By Ray Boyd

PHILADELPHIA, PA (CBS) — You’ve waited 25 years between championships from the Sixers in 1983-84 and the 2008 Phillies. You’ve waited through weeks of interviews to find out who would take over the head coaching job for the Eagles following the firing of Andy Reid. You’ve even displayed quite a bit of patience waiting for that firing to take place.

With all that said, Philadelphia sports fans have unwillingly had to display an ability to be patient and to wait. Now the Sixers have made it clear that they are going to push that level of patience to the brink, and Sixers fans will have to decide if they are going to come along for the ride.

Last night’s selections of Joel Embiid and Dario Saric in the NBA Draft, made it all too clear that the Sixers eyes are set on the future. Last season’s “tank fest,” was not the beginning of a one to two year rebuild. It was the first steps in a process that may take somewhere closer to three to five years to see fully blossom.

There were the whispers over the past few days about the Sixers somehow moving up in the draft to select Andrew Wiggins, who eventually went number one to Cleveland. Those wishes were coupled with the less than likely, but often referenced dream of the team luring free-agents like LeBron James and Carmelo Anthony to town with the promise of cap space and young talent.

If you were hoping to see the Sixers take that win now at all cost approach, you can relax now. That’s not the case.

Sam Hinkie and the Sixers are prescribing to the “low and slow,” method of building a team. Rush is not in their vocabulary at all. The team has clearly shown a willingness to invest in talent that may not be ready to contribute right away, but that they feel like will get there at some point.

Hinkie met with reporters today to discuss the team’s selection and their outlook on the future. “We have a goal of trying to build something that can be championship caliber,” Hinkie said. “That doesn’t happen overnight. We’ve been really open about that.”

The pattern is obviously visible. Nerlens Noel, much like Embiid, was not ready to start the season when the Sixers nabbed him on draft night last year. The big man prospect spent the year on the sidelines at the Wells Fargo Center and watched his teammates tally up 19 wins.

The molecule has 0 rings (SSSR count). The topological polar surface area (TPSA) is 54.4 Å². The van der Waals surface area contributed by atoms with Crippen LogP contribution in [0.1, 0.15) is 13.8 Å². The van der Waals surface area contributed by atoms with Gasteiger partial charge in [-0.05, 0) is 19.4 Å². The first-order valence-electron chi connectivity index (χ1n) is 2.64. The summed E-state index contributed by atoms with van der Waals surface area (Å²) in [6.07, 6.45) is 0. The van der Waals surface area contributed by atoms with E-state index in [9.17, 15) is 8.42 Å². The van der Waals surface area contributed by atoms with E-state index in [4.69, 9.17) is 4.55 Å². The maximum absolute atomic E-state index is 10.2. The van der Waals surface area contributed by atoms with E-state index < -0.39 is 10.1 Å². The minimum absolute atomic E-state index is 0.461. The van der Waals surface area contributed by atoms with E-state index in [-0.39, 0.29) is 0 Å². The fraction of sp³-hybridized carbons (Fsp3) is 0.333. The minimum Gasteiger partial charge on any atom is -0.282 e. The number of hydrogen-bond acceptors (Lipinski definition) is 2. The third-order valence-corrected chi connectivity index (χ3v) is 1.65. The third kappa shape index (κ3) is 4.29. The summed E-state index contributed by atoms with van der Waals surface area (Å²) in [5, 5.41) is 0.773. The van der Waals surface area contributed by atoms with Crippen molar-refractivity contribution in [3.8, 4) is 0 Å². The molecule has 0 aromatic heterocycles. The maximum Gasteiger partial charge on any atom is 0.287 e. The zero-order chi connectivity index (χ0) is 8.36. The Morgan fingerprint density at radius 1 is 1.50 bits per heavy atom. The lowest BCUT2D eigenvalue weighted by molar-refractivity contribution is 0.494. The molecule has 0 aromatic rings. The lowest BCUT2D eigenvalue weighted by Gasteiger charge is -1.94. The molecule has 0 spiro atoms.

Michael Carter-Williams, despite his stellar Rookie of the Year campaign, was not widely regarded as an NBA-ready piece coming out of the draft and the Sixers chose to swap out their All-Star point guard in Jrue Holiday, for a young commodity that would need some time to develop to his full potential.

Embiid could very well follow the same path as Noel and watch his teammates play from the sidelines and Saric more than likely will not be a Sixer for the next two seasons. Winning is clearly not high on the Sixers priority list, at least not in the near future.

Hinkie characterized the Embiid pick as a “calculated risk,” and expects the recovery of his foot to take five to eight months. When asked about the timetable for Saric’s Sixers debut, Hinkie added, “no sooner than two years.”

It is a very odd way to build a franchise in a sports town as driven by success as Philadelphia. However, the team appears unfazed by the risk of losing the Sixers fan base due to taking too long to return the team to contention. They are prescribing to the notion that once they get it right, all the years of futility will be forgotten.

On the surface one would think that risk was all but certain to come to fruition, but the opposite seems to be taking place. The Sixers were disengaging the fan base by hovering in the middle of the NBA in the years following the Allen Iverson trade. Now there is a new level of intrigue that the Sixers exude. There is a new aura about the organization that points to a brighter future ahead even though no one seems to know exactly when that day will arrive.

Sixers fans are realizing it is better to be moving toward something, than it is to be standing still. Hinkie admitted that he has been “shocked,” by the level of understanding the Sixers fans have had.

“[The fans] understand sometimes the price you have to pay to go to where you want to go,” Hinkie said. “I’ve been shocked by how interested our fans have been.”

The landscape of the Philadelphia sports scene in recent years has fostered this new level of understanding among fans and it is being seen to its fullest extent with the Sixers. The rapid turn over in coaches and players across all the teams in recent years has seemed to make Philadelphia sports fans ready to be patient in exchange for growth in the teams. It wasn’t too long ago when Andy Reid, Doug Collins, Peter Laviolette and Charlie Manuel were the men in charge in Philadelphia.

Those days have passed and fans are embracing the idea of building from the ground up and creating cultures. The Sixers may not have been able to get away with such a unique and bold approach to dismantling and rebuilding ten years ago. Now however, seems to be the perfect climate for such a strategy.

Philadelphia sports fans do not seem to care how long it takes, as long as its done the right way.


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